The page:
I tend to read a news magazine through the filter of how it might apply to the Kingdom of God. The November 2010 issue of the U.S. News and World Report contained an editorial by Mortimer B. Zuckerman that made me think. Zuckerman is editor in chief and his editorial was entitled “An American Crisis of Confidence.” His two main points were: Americans are feeling depressed because other nations are catching up to us in science and technology and many low to medium skilled jobs have been shipped overseas and are not coming back. Zuckerman concluded that “We have to recognize that employment growth for middle-skilled workers has steadily declined because of automation, even as the productivity of higher-skilled workers has boomed.” Zuckerman went on to suggest that these “workers be trained for jobs in more active areas” instead of trying to place them in positions similar to what they previously held. Sounds like sage advice to me.
It occurs to me that his conclusions might have several applications to the field of church ministry. In the past, ministers with less refined pastoral skills could always find churches willing to call them in the hopes that they would grow in their skills. Many of those pastors did grow in their skills, but some did not. Those that did not grow in their skills tended to bounce around from one small church to another. Since many small churches could not afford pastors with more refined skills, there were always employment opportunities for less skilled ministers.
But modern technology has allowed church members to observe highly skilled pastors on the radio, television, the internet and through satellite campuses. Technology has increased the ability of highly skilled pastors to write, blog, publish, record and re-broadcast their messages and ideas in order to reach a broader audience. This has raised the expectations that church members have toward their potential pastors’ ministry skills.
Pastors with less refined skills are starting to feel the pressure. Unemployment among pastors, once a rare occurrence, is becoming a significant issue. While some churches are probably being too picky and should do more praying and less preacher idolizing, other churches have valid concerns about the quality of some pastors’ skills. I have watched with great sadness as men with lesser skills refused all the help that was offered to them. They thought they knew it all already. They tend to drive churches into a swamp of confusion and frustration, and then resign in a moment of anger, leaving a mess for someone else to clean up. Such pastors are finding their pool of potential churches shrinking.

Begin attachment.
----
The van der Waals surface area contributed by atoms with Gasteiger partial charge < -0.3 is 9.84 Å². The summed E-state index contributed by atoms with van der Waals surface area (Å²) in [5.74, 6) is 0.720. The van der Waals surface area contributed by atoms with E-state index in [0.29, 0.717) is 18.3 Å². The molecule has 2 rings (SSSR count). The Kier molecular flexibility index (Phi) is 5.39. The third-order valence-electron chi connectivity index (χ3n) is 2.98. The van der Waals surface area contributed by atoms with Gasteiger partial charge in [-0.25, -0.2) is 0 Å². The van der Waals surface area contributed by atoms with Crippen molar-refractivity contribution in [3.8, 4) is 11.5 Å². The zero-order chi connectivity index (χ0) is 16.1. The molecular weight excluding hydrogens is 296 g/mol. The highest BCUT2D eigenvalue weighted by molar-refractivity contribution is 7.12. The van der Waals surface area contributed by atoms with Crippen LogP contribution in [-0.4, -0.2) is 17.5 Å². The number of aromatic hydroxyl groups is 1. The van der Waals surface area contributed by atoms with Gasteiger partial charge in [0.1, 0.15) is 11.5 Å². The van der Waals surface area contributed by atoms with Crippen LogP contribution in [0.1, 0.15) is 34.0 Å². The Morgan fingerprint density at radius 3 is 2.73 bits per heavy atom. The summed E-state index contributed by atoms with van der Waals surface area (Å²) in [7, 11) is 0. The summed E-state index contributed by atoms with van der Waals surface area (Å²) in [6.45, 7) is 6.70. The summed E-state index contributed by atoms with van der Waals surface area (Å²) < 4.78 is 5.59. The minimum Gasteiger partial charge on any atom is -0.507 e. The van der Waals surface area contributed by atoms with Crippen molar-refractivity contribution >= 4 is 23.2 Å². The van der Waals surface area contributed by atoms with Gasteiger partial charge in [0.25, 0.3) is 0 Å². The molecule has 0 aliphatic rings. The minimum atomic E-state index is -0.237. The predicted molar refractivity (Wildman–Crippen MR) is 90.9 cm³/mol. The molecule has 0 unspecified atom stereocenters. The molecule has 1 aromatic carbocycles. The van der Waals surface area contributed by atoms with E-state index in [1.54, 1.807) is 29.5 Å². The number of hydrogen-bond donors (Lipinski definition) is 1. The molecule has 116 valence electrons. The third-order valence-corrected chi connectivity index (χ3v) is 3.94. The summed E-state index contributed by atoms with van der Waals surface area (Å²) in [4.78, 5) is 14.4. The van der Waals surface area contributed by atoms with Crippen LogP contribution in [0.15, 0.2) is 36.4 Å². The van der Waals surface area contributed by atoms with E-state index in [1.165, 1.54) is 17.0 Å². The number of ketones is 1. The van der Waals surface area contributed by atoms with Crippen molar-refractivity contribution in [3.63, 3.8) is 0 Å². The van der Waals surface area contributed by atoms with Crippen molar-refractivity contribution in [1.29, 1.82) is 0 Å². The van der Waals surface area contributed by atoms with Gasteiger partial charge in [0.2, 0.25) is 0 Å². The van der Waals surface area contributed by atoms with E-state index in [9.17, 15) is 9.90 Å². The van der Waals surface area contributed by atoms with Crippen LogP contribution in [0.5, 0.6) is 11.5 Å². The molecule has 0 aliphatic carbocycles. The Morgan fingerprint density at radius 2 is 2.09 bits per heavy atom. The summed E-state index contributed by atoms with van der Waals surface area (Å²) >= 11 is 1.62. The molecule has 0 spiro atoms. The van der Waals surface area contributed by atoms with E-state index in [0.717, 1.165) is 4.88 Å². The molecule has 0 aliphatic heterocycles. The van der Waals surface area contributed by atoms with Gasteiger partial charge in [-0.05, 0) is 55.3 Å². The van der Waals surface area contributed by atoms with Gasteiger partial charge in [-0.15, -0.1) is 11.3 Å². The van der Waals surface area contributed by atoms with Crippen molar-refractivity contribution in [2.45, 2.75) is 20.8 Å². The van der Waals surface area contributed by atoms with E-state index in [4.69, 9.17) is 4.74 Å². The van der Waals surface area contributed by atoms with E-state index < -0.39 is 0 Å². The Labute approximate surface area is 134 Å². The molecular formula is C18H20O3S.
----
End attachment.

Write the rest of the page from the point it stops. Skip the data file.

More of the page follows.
What should pastors with less refined skills do? Instead of becoming angry at pastors with higher skill levels, pastors with less refined skills should do the same thing as any other worker who finds his job qualifications lacking, seek additional training so his skills are more usable. That may mean going back to school, though that is not feasible for all pastors. It might mean attending some conferences or seminars. It might mean reading a half dozen books or watching some training videos. It might mean finding mentors to guide them to the next level. But most of all, it means humbling ourselves before God and admitting that we do not yet know it all. As we pray, we begin to sense the still small voice of God speak to us. As we learn to listen to that voice, the Spirit helps us see our own weaknesses and begin to address them. God can use humble men with lesser skills if they are willing to be Spirit filled. As we address our weaknesses and allow the Holy Spirit to empower us, we grow in our own maturity, wisdom and ministry skills. This makes us not only more marketable to potential churches, but more usable in the Kingdom of God.